Shop For A Psychotherapist To Avoid The Lemons

I'm a big fan of psychotherapy. I do, however, believe that not all psychotherapy is equal. It takes good training, good skills, and unique qualities that can't be boiled down to a formula. FINDING good psychotherapy can be the difference between misery and the freedom to live a fulfilling life. Patients and their families must be be deliberative and well-informed as they search for the right treatment.

*assuming they HAVE a choice, which of course is not true in some countries or for people without money or insurance or proximity to qualified treatment - or the mental wellness THEY need to "shop for a psychotherapist as they would a flat-screen."

Shop For A Psychotherapist To Avoid The Lemons

"Some therapists fear that the push for evidence-based techniques will restrict their ability to connect with their clients on a deeply human level, that they'll be doing cookbook therapy.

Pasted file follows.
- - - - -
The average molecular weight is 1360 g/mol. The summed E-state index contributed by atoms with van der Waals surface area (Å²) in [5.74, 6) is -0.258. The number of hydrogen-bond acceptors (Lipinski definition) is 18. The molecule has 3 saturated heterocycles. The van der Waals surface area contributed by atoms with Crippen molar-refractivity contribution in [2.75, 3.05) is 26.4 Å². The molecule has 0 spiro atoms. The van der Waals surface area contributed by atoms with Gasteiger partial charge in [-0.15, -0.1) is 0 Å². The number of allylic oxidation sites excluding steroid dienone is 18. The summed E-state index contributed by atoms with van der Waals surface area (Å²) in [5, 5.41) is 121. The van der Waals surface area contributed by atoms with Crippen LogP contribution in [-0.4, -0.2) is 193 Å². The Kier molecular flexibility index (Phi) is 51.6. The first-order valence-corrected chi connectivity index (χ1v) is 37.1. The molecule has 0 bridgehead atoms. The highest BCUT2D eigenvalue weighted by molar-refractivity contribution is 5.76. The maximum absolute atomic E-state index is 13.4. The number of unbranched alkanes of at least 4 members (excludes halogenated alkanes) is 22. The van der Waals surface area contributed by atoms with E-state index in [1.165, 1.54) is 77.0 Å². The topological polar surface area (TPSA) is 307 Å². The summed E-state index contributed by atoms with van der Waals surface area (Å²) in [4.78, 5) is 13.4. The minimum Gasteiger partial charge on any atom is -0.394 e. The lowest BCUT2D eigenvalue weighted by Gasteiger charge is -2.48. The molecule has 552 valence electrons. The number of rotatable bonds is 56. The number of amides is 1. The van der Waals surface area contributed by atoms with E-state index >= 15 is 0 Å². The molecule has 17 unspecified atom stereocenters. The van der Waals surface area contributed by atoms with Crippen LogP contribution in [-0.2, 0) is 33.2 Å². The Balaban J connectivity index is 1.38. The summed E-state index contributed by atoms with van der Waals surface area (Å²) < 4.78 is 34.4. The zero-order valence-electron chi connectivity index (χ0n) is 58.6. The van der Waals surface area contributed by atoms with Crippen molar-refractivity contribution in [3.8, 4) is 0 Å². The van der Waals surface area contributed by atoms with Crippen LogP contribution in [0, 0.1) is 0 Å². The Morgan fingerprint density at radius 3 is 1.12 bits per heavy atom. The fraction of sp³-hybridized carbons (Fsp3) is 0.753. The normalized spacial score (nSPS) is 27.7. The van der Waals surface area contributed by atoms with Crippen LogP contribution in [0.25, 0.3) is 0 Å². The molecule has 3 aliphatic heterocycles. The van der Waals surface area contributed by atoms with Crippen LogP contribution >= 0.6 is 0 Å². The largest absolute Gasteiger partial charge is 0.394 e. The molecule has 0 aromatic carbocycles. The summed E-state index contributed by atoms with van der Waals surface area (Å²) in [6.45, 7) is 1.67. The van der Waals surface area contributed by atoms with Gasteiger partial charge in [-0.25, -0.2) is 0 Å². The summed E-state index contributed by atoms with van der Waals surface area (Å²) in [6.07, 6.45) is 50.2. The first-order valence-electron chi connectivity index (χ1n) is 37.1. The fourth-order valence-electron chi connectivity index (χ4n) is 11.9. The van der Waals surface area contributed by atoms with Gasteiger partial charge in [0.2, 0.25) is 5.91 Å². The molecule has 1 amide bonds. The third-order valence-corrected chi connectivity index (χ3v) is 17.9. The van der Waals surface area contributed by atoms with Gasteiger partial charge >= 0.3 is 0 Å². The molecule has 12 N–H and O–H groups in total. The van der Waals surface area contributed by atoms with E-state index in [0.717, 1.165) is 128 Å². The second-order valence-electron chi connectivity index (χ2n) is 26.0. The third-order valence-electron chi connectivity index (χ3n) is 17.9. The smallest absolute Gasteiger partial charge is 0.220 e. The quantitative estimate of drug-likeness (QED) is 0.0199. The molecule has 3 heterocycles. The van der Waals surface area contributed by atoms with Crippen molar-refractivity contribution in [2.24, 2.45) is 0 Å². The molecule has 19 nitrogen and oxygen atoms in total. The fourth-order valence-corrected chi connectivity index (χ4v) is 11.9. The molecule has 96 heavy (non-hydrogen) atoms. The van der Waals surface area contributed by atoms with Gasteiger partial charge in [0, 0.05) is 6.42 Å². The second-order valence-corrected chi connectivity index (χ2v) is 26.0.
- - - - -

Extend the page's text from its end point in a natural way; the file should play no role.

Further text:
Scott Lilienfeld, a clinical psychologist at Emory University, says a good psychotherapist can do both."


  1. Being a nurse for the last 31 years has taught me that physicians are just people. Some are extraordinary practitioners and some are down right negligent. Most fal in the category between the two. Within this spectrum I would like to choose someone who falls on the higher end of skill. And I do think practicing medicine and psychotherapy is a skill. Many people are capable of book learning but the ability to apply and learn from their continued knowledge and experience is quite different. I believe to be a really good practitioner, you must be able to think outside the box. I have seen many who only follow the book. They may barely examine or listen to their patients. Their scope is limited to a narrow spectrum of care. This is where you lose as a patient.
    It's so true that we as a society scrutinize a purchase of a car or appliance far more than a treating physician. Unfortunately, peer referrals are not always reliable. They are sometimes based on friendship or mutual financial benefit. My most effective way to fund the best treating practitioner is to talk to people in the field, nurses, docs, ask them who treats their family. Ask to interview a propective therapist. Defensiveness is a clear sign that they don't respect your right to ask...